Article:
This week’s post is a little late, because the day before yesterday was the day we put my father in a senior citizen’s home. It was a heartbreaking decision, but he could no longer be safe at home.
Because of this, I am not getting much writing accomplished this week. But one thing I am doing is keeping up with the ReFoReMo posts. So far my favourite post is this one by Tammi Sauer about structure. It gave me some ideas about a “how to” manuscript I have been working on. If you have not signed up, it’s too late to register for prizes but not too late to follow the blog posts.
I am also doing some picture book research for a personal project that I am working on. My dad has Alzheimer’s, and it is rapidly progressing, which is the reason we had to put him in a home. So I decided that I would use the time during ReFoReMo to study how Alzheimer’s and dementia is explained via picture books. I want to find out if and how I can tell my father’s story and more specifically my 8-year-old daughter’s experience of her grandpa with Alzheimer’s.
There are two books that I read that I want to recommend. The first one is called “Grandma” by Jessica Shepherd. I like this book, because it concentrates on the transition of the grandma to the senior citizen’s home and what life is like for her there. I think that’s an important topic that needs to be written about more. In many books, it is just touched upon.
My husband and I were the ones who dropped my father off the day before yesterday, so my daughter has yet to see his new place. But already she was asking questions, questions that I know came from reading “Grandma”. Can we have a tour when we get there? Who lives next to him? How big is his room? I appreciate that the book is helping her understand the transition.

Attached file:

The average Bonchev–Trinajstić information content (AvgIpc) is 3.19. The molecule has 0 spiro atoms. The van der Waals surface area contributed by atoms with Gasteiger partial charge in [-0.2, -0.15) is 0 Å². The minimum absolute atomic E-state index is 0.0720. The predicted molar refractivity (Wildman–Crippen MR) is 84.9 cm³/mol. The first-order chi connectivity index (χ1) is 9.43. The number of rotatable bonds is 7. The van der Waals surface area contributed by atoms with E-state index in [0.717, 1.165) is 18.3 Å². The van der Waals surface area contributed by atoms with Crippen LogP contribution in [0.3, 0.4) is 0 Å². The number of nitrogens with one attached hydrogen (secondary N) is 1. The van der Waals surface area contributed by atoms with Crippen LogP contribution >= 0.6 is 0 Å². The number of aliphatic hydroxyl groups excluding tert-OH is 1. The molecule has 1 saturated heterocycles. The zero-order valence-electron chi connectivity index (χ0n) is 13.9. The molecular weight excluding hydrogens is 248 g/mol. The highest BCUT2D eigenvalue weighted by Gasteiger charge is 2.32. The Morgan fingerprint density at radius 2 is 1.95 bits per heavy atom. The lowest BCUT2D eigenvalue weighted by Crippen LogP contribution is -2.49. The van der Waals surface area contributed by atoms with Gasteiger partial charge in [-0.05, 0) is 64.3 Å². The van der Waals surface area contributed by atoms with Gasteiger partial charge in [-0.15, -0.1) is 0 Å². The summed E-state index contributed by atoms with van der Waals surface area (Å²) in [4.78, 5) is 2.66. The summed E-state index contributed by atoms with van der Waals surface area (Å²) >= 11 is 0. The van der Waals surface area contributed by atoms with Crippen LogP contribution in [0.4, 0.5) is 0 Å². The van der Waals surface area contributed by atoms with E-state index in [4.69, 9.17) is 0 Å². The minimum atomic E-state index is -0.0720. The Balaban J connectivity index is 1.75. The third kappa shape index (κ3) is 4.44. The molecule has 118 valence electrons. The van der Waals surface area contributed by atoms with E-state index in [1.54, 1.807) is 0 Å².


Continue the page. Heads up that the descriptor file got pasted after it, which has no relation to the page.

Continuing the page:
I also liked that “Grandma” talked about the anger that many seniors with dementia have including my dad. There is also a back matter section if the parent wants to go into more detail with the child. The book won the Oppenheim Toy Portfolio Gold Seal Best Book Award.
Recently my daughter brought back “Mile-High Apple Pie” by Laura Langston and Lindsey Gardiner from her school library. Now this is an older book, but it won several accolades including being nominated for the Blue Spruce award, and it is still very relevant today.
I liked this book for several reasons. One is that it is set in the present time from the beginning. Many other picture books I read did a lot of reminiscing–some for far too long. The fact that it is set in the present immediately drew me into the story. Perhaps that is because I am living it. Another thing is that the grandma lives with the family, which is the situation we were in. My dad lived with us. I know that’s an unusual arrangement, so most books show the grandparent living in their own house. Therefore, “Mile-High Apple Pie” shows the necessity of having respite care from the situation. (Our recent respite care was our trip to China.)
My daughter noted that the child cried in this book. That was a complaint she had about other books. “Why does nobody ever cry,” she asked me. It is a heartbreaking situation, and there are certainly going to be tears.
Certainly these picture books are more reflective of our experience of Alzheimer’s. If you have others that you would like to recommend, please leave a comment for me.